About 5 to 10% of all women suffer from Polycystic Ovary Syndrome (PCOS). PCOS is an endocrine disorder in which the ovaries don’t function as they should. Hormone levels in the body are out of balance, as the ovaries produce more androgen than normal. This disturbs the development of the follicles and the release of eggs, and leads to multiple (poly) fluid-filled sacs (cysts) piling up in the ovaries. The result of this? An irregular ovulation or an ovulation stop, which of course leads to irregular periods or a menstruation stop.
Most common cause of female infertility
The short term consequences of PCOS are clear: an irregular ovulation or ovulation stop means less chances of getting pregnant. A lot of women only discover that something is wrong when they stop taking the contraceptive pill and try to get pregnant. In fact, PCOS is the most common cause of female infertility. In young women, excess facial or body hair (due to the high level of androgen) or acne is often a reason for their GP to refer them to a gynaecologist. Another symptom of PCOS is weight gain.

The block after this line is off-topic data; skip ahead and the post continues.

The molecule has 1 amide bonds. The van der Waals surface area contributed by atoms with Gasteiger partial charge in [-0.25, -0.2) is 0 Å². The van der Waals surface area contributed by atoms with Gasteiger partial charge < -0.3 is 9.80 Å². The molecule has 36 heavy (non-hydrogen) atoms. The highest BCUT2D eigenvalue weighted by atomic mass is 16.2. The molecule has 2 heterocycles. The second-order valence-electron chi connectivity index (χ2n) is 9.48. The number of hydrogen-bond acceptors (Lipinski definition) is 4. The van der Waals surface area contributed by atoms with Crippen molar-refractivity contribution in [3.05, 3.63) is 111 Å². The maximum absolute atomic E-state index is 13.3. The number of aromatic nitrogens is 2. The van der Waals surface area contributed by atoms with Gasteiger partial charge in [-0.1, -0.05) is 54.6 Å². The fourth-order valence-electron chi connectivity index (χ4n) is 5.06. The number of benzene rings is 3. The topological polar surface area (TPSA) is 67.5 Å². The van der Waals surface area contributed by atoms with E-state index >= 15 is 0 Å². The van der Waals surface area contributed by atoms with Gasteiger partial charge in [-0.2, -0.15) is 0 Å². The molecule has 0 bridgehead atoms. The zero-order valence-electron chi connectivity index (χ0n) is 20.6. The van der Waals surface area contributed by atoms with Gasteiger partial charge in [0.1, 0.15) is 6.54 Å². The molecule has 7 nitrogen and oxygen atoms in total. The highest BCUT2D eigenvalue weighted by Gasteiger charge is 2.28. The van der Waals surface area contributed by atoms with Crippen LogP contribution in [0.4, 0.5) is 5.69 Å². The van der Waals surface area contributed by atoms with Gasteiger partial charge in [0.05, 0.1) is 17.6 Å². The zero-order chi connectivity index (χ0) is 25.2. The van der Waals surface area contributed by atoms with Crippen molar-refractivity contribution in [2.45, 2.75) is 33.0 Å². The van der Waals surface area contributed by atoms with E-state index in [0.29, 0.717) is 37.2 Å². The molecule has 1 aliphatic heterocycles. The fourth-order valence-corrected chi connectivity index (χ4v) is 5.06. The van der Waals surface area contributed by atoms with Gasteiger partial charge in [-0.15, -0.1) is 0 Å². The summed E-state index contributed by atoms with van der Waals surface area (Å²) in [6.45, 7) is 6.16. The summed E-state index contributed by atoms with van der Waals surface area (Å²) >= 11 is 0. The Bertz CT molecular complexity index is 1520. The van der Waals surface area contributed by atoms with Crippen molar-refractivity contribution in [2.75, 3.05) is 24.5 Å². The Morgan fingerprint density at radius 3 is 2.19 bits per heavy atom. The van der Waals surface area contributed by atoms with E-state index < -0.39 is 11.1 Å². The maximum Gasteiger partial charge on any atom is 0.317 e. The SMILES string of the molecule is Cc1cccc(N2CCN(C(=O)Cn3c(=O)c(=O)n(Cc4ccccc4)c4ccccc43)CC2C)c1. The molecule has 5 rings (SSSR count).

PCOS Awareness Month
Many women still don’t know about this condition. The USA-based PCOS Awareness Organisation wants to change that, by increasing public knowledge and understanding about this endocrine disorder. In the UK, there’s Verity, a self-help group for women with PCOS, whereas in the Netherlands, the brand new organisation PCOS Nederland wants to raise more awareness. September is PCOS Awareness month, which means all around the world events are organised, the largest in Atlanta (USA) on September 16 and 17: the PCOS Awareness Weekend. The exact cause of PCOS is still unknown and there’s no cure for it yet, although the symptoms can be treated.
Over the age of 18 and diagnosed with endometriosis or polycystic ovary syndrome (PCOS)? Take part in this survey which aims to research the impact of endometriosis and PCOS on women’s social, physical and mental wellbeing. The anonymous online questionnaire takes about 10-20 minutes to complete. For more information about the research and to participate, click here.